Sunday, 21 September 2014

The Church as Hospital

Whenever someone horrid (such as me) suggests that those living in open, manifest and persistent sin should not present themselves for Holy Communion without going to confession first and making a firm purpose of amendment, we are told that 'the Church is a hospital for sinners, not a club for saints.'

Of course, that is quite correct.  But I would argue that it is traditionally-minded Catholics (such as me) who take that notion seriously, and those who see themselves as more progressive who do not.

The progressives whose great mantra is inclusivity and non-judgementalism, seem to think we are all healthy. Indeed their version of non-judgementalism is precisely a refusal to diagnose spiritual malady.

Whereas we poor retrogrades who still believe in personal sin are very well aware of the need for diagnosis and treatment. And it starts in the confessional.

But I want to pursue the metaphor into some other areas.

Let's think about language. The current vogue is against complex language and towards language that is understandable by all. Yet jargon (or to be more accurate, specialist language) serves a real purpose. Thus it may not be easy for me if the surgeon talks in medic-speak to me, as a lay patient; but I would rather he used precise language and explained it, than told me I had something wrong with my innards, even though that might be both true and easy to understand. And when it comes to medics talking about medical matters amongst themselves, the specialist language is essential, both to save time and ensure precision. Latin used to serve this purpose for the Church, both in liturgy and in theological discourse.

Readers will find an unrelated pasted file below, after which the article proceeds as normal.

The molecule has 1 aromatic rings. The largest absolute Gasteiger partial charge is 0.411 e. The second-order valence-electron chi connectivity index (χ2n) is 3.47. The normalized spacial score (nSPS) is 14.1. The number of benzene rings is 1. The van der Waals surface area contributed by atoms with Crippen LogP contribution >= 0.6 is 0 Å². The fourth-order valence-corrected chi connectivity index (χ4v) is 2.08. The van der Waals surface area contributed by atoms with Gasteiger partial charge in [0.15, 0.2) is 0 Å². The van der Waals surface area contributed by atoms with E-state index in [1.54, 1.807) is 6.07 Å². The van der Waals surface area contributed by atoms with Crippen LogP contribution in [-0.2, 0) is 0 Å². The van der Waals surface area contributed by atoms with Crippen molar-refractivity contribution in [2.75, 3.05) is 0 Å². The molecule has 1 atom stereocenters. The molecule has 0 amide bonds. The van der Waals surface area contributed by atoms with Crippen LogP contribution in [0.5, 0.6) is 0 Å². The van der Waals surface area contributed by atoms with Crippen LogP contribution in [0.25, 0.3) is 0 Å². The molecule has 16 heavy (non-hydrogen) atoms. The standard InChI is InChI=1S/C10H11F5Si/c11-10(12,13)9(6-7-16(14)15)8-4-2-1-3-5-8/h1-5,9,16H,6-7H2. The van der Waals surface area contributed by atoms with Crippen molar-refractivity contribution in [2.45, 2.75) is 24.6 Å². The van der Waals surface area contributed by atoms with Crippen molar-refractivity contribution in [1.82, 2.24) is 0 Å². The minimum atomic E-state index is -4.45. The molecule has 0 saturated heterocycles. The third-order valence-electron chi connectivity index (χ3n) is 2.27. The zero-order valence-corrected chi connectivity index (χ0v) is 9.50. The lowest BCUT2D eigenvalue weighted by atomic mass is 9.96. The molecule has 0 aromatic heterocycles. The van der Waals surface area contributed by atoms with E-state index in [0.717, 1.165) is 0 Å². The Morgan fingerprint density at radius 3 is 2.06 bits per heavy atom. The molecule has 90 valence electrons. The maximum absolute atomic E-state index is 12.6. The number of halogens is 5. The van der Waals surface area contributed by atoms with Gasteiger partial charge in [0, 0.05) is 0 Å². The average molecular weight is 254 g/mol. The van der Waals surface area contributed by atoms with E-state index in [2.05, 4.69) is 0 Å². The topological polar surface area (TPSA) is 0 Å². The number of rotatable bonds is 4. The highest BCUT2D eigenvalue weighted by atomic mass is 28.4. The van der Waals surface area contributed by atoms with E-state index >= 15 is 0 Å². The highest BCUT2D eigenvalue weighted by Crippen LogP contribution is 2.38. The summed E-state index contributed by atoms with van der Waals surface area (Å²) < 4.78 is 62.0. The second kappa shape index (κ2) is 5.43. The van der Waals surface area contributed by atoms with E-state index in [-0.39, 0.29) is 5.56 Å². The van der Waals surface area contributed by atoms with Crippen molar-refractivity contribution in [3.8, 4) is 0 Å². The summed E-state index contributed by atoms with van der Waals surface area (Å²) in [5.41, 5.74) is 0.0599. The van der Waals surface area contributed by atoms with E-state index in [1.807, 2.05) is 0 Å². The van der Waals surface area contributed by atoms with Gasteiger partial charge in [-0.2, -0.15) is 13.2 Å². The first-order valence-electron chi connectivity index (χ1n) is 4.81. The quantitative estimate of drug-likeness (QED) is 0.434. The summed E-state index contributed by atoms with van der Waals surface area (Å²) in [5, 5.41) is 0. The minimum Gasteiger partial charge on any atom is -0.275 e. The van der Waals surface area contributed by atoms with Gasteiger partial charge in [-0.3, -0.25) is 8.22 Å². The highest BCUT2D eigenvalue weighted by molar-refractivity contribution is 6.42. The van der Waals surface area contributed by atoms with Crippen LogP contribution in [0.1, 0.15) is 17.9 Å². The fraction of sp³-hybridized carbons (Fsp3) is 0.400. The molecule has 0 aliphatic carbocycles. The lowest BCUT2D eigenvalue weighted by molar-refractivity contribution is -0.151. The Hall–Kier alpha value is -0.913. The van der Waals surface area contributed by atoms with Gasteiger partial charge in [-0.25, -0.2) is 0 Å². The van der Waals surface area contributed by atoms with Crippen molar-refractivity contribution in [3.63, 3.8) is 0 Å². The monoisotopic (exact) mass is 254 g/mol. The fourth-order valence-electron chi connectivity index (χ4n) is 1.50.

Likewise, we can think about ritual. I gather that there are now cleansing gels so powerful and effective that surgeons only need a few seconds to get their hands completely clean and sterile. Yet my medical friends tell me that the pre-operation ritual of a good hand-washing continues.
Bugnini would have axed that: but I believe it serves a purpose. At the individual level, it allows the surgeon to get in the right frame of mind for the important work he is about to do; and for the team, it acts as an important opportunity to get together, and unite in purpose and focus. What is noteworthy is that the behaviour continues even though its obvious, ostensible, purpose is no longer served. A bit like having candles on the altar.

2 comments:

philipjohnson said...

ben.i do a lot of it !i go to confession!god bless you -your blog is good ,very good.philip johnson.

Mark Lambert said...

A hospital for sinners is an apt metaphor; the consultation process is Confession and the medicine prescribed is absolution followed by regular doses of prayer and reflection!